Shock Index Predicts Increased Mortality Risk in General Emergency Department Patients

The shock index — the ratio of heart rate to systolic blood pressure — is a new measure that may predict a poor outcome. Most of the studies using the shock index have been in trauma patients and those with sepsis.

This retrospective study of 58,336 adult general emergency department visits at one urban academic center reviewed the shock index measured at initial ED presentation and determined the optimal cutoff for predicting hospitalization and mortality.

A shock index of >1.2 was associated with an increased likelihood of hospital admission (positive likelihood ratio = 12) and increased inpatient mortality (positive likelihood ratio = 6). This cutoff for a general population of adult ED patients is higher than the threshold of >0.9 described in adult trauma patients.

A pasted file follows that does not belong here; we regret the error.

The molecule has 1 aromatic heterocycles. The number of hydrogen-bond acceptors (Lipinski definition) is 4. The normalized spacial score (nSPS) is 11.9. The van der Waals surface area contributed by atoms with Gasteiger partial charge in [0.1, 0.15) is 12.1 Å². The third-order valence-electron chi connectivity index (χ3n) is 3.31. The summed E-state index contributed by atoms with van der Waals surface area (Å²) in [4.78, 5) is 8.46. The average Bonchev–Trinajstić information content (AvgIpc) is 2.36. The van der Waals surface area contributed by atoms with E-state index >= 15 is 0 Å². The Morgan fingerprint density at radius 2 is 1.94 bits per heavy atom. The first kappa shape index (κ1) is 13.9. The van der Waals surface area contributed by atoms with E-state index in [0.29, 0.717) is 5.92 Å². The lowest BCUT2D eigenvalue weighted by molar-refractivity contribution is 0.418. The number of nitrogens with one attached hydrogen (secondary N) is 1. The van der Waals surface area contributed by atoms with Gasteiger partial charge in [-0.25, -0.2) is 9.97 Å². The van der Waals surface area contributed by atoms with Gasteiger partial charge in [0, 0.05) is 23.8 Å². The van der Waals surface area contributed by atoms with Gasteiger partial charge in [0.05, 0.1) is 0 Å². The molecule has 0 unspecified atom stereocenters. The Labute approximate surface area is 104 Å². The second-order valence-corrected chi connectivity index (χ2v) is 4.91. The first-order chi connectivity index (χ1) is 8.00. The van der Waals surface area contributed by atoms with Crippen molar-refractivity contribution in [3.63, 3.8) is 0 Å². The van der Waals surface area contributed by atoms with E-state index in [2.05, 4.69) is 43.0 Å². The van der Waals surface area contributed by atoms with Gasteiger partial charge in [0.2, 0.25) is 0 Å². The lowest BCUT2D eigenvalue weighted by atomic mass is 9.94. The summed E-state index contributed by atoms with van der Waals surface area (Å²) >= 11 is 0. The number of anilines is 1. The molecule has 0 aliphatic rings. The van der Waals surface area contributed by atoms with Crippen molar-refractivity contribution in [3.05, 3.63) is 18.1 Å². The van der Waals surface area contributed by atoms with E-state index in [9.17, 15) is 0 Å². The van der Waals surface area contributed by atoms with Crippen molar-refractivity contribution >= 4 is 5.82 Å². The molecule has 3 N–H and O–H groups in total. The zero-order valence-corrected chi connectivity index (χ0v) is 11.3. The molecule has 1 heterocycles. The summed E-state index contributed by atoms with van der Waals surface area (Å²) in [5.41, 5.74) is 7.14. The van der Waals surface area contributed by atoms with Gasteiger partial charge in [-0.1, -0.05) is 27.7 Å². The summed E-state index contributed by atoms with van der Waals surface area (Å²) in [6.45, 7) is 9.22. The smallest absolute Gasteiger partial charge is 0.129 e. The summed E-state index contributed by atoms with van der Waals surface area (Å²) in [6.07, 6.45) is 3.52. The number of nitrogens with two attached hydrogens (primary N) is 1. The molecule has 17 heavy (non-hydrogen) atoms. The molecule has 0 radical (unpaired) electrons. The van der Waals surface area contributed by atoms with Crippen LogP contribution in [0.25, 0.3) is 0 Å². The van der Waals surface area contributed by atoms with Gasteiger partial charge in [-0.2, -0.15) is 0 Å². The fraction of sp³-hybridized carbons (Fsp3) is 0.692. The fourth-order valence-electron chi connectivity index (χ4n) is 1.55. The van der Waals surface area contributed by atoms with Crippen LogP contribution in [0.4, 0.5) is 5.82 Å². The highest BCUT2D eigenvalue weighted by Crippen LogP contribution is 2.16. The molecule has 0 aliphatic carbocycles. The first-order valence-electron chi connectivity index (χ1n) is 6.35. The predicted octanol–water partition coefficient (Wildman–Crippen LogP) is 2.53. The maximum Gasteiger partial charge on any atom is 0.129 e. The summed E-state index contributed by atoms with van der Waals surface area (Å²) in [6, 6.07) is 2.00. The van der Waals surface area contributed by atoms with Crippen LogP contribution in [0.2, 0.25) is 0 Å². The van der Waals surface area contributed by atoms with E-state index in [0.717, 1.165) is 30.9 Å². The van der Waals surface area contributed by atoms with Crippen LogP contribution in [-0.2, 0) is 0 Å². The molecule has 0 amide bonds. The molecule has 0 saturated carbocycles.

These data suggest that emergency departments should calculate the shock index for all adults presenting to the ED to identify those patients who should be considered for early triage.


Balhara KS et al. Clinical metrics in emergency medicine: The shock index and the probability of hospital admission and inpatient mortality. Emerg Med J. 2017 34(2):89-94

Read all articles in Emergency Procedures, Medical General, medical procedures
Tags: emergency department triage, HPC updates, shock, shock index

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